Meeting the mediums

Smith certainly believes that psychic ability is something that you either have or you don’t have. “It’s something you’re born with for the most part,” he says.

But ‘psychic’ is actually a very broad term. Being psychic or clairvoyant means you can gather information beyond the usual five senses. A medium works with spirits, empaths can feel other people’s emotions and an intuitive can tap into subconscious information to improve other people’s lives. “When I hold workshops some people do have very clear ‘gifts’, but for others there’s just as much value in learning to work with their own intuition,” says Smith.

I’d agree with this. Being able to connect with the dead is a major skill, and I’m very sure I don’t have it; many mediums take decades to hone their craft, and often speak about being able to sense spirits from childhood. Some talk about seeing flashes of light or experiencing strong feelings of déjà vu. That said, I do think I’m a natural empath. I feel what other people feel quite deeply (if someone is sad I literally want to burst into tears) and I’m hoping I’ll be able to use this, along with my intuition, to learn to read people’s energies and sense how they’re feeling.

Anita has been fascinated with clairvoyancy since childhood

Anita has been fascinated with clairvoyancy since childhood

Of course there are sceptics – especially in a world ruled by science and algorithms. Many argue that a practice called ‘cold reading’ is often used, where mediums will just throw out names to see who picks up on them, or that they use ‘Barnam’ statements – vague descriptions that can relate to anyone and yet feel personal, such as “I sense you’re confused about something”. But I’m convinced that it’s genuine, and know I’ve got plenty to learn.

I start my journey with a Skype session with celebrity medium Lee Whyberd. As we chat, he gives me an outline of how to start my ‘spiritual journey’, advising me to focus on meditation, to find a ‘circle’ (a group of people who work on their abilities together) and to go to spiritual church. Strangely, during our session, Whyberd says he can sense my grandmother and describes her appearance in great detail. He passes a message on from her. She says I’ll meet the man I’ll marry in nine months (Whyberd doesn’t know that I’m single or that this particular grandmother was obsessed with me getting married). My interest is certainly piqued.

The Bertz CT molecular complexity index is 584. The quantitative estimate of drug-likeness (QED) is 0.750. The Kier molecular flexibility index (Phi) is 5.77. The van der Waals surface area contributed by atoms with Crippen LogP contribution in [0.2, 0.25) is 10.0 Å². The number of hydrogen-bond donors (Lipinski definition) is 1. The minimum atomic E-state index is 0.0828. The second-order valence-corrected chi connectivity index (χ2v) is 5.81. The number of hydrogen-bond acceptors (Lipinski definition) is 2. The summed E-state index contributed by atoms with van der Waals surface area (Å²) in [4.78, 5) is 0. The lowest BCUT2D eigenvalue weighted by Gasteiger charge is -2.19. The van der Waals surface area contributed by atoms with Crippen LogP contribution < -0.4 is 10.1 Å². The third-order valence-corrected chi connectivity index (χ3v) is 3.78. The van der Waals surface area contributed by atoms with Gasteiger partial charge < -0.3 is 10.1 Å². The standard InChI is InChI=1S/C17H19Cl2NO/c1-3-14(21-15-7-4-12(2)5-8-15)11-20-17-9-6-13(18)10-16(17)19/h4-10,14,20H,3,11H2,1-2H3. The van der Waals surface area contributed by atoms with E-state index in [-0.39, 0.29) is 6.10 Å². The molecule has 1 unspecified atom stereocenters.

My next step is a lesson in intuitive meditation (a practice to help you develop your intuitive skills and psychic ability) with medium Alison Wynne-Ryder. We do exercises that ‘root’ me into the ground (I put my feet on the ground and imagine a white light running through my body) followed by visualisations to focus my energy and mind – I have to imagine a candle lying on a table, and go through the process of picking it up and lighting it. “Not everyone can visualise vividly, but I can tell it was easy for you,” she explains. Apparently this is a good indicator that I’ve got some degree of spiritual awareness – so I make it my mission to practice these drills each morning.

Joining the circle

Next, on Whyberd’s advice, I decide to set up a ‘circle’ of my own (a group of like-minded people to practise my new-found skills with). I enlist two pals who are open to this sort of thing (you have to pick your audience when discussing matters of another realm – I once blew a first date on the basis that I didn’t entirely disbelieve the existence of unicorns and ghosts). We use a guided meditation I’ve found online – it’s deeply spiritual, all third eyes and spirit guides asking you to sense energies, hear sounds and feel temperature changes. After it’s finished, we keep our eyes closed and try to gauge what the other is feeling via our intuition. I feel very strongly that one friend has some exciting developments with her love life (she later confirms this to be true). With the other, I feel a strong sense that she’s going through something stressful with her family (again: true). At this point I feel oddly calm. It’s probably because of the meditation, but I can’t help think that it’s also knowing that I’m starting to become connected to something, whether that’s other people or maybe even a higher spirit…